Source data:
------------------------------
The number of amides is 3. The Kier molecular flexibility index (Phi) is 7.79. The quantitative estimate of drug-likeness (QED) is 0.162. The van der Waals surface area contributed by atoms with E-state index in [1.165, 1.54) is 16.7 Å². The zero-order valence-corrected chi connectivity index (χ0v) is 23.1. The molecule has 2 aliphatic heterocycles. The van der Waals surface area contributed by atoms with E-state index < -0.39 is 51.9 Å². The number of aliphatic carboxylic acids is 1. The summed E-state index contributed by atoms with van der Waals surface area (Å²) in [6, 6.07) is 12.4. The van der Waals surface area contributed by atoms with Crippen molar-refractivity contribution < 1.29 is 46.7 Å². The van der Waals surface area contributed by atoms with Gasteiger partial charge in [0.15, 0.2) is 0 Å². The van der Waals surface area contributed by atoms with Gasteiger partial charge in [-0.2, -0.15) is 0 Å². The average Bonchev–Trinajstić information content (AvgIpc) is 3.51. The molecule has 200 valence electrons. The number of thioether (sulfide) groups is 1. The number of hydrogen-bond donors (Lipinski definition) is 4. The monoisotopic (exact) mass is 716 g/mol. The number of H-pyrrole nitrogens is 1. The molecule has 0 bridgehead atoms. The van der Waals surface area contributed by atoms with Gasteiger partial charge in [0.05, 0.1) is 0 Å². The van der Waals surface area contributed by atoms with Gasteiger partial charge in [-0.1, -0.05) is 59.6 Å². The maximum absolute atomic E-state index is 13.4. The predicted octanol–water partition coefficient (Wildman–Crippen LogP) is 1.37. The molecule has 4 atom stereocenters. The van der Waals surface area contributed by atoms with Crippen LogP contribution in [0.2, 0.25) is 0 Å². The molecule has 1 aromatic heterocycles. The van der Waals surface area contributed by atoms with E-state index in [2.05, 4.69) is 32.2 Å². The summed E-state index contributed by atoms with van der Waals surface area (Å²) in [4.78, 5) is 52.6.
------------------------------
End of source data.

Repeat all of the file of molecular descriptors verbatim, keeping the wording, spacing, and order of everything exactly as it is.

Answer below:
The number of amides is 3. The Kier molecular flexibility index (Phi) is 7.79. The quantitative estimate of drug-likeness (QED) is 0.162. The van der Waals surface area contributed by atoms with E-state index in [1.165, 1.54) is 16.7 Å². The zero-order valence-corrected chi connectivity index (χ0v) is 23.1. The molecule has 2 aliphatic heterocycles. The van der Waals surface area contributed by atoms with E-state index < -0.39 is 51.9 Å². The number of aliphatic carboxylic acids is 1. The summed E-state index contributed by atoms with van der Waals surface area (Å²) in [6, 6.07) is 12.4. The van der Waals surface area contributed by atoms with Crippen molar-refractivity contribution < 1.29 is 46.7 Å². The van der Waals surface area contributed by atoms with Gasteiger partial charge in [0.15, 0.2) is 0 Å². The van der Waals surface area contributed by atoms with Gasteiger partial charge in [-0.2, -0.15) is 0 Å². The average Bonchev–Trinajstić information content (AvgIpc) is 3.51. The molecule has 200 valence electrons. The number of thioether (sulfide) groups is 1. The number of hydrogen-bond donors (Lipinski definition) is 4. The monoisotopic (exact) mass is 716 g/mol. The number of H-pyrrole nitrogens is 1. The molecule has 0 bridgehead atoms. The van der Waals surface area contributed by atoms with Gasteiger partial charge in [0.05, 0.1) is 0 Å². The van der Waals surface area contributed by atoms with Gasteiger partial charge in [-0.1, -0.05) is 59.6 Å². The maximum absolute atomic E-state index is 13.4. The predicted octanol–water partition coefficient (Wildman–Crippen LogP) is 1.37. The molecule has 4 atom stereocenters. The van der Waals surface area contributed by atoms with Crippen LogP contribution in [0.2, 0.25) is 0 Å². The molecule has 1 aromatic heterocycles. The van der Waals surface area contributed by atoms with E-state index in [2.05, 4.69) is 32.2 Å². The summed E-state index contributed by atoms with van der Waals surface area (Å²) in [4.78, 5) is 52.6.